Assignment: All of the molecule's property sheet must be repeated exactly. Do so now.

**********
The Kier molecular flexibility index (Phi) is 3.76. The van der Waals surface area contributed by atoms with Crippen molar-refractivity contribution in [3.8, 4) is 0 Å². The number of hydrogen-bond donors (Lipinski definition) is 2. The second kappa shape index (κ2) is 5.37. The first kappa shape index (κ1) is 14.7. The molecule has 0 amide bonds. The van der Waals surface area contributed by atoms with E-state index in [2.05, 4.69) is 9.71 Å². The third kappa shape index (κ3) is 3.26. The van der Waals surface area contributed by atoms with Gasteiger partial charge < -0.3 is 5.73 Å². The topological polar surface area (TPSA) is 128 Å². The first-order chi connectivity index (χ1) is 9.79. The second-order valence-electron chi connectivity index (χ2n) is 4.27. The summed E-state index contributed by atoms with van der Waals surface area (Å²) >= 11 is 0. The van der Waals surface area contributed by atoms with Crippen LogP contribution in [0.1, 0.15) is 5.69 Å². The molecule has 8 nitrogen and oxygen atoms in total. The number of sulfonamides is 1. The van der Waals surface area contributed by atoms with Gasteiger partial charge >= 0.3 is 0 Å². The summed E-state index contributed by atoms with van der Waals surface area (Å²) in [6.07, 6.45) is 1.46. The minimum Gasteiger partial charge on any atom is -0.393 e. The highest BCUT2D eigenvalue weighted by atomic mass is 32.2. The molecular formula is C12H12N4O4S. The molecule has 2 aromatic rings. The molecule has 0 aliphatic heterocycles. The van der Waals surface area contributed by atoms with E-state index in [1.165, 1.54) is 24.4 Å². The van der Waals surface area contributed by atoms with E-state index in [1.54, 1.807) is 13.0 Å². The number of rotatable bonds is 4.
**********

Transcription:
The Kier molecular flexibility index (Phi) is 3.76. The van der Waals surface area contributed by atoms with Crippen molar-refractivity contribution in [3.8, 4) is 0 Å². The number of hydrogen-bond donors (Lipinski definition) is 2. The second kappa shape index (κ2) is 5.37. The first kappa shape index (κ1) is 14.7. The molecule has 0 amide bonds. The van der Waals surface area contributed by atoms with E-state index in [2.05, 4.69) is 9.71 Å². The third kappa shape index (κ3) is 3.26. The van der Waals surface area contributed by atoms with Gasteiger partial charge < -0.3 is 5.73 Å². The topological polar surface area (TPSA) is 128 Å². The first-order chi connectivity index (χ1) is 9.79. The second-order valence-electron chi connectivity index (χ2n) is 4.27. The summed E-state index contributed by atoms with van der Waals surface area (Å²) >= 11 is 0. The van der Waals surface area contributed by atoms with Crippen LogP contribution in [0.1, 0.15) is 5.69 Å². The molecule has 8 nitrogen and oxygen atoms in total. The number of sulfonamides is 1. The van der Waals surface area contributed by atoms with Gasteiger partial charge >= 0.3 is 0 Å². The summed E-state index contributed by atoms with van der Waals surface area (Å²) in [6.07, 6.45) is 1.46. The minimum Gasteiger partial charge on any atom is -0.393 e. The highest BCUT2D eigenvalue weighted by atomic mass is 32.2. The molecular formula is C12H12N4O4S. The molecule has 2 aromatic rings. The molecule has 0 aliphatic heterocycles. The van der Waals surface area contributed by atoms with E-state index in [1.165, 1.54) is 24.4 Å². The van der Waals surface area contributed by atoms with E-state index in [1.54, 1.807) is 13.0 Å². The number of rotatable bonds is 4.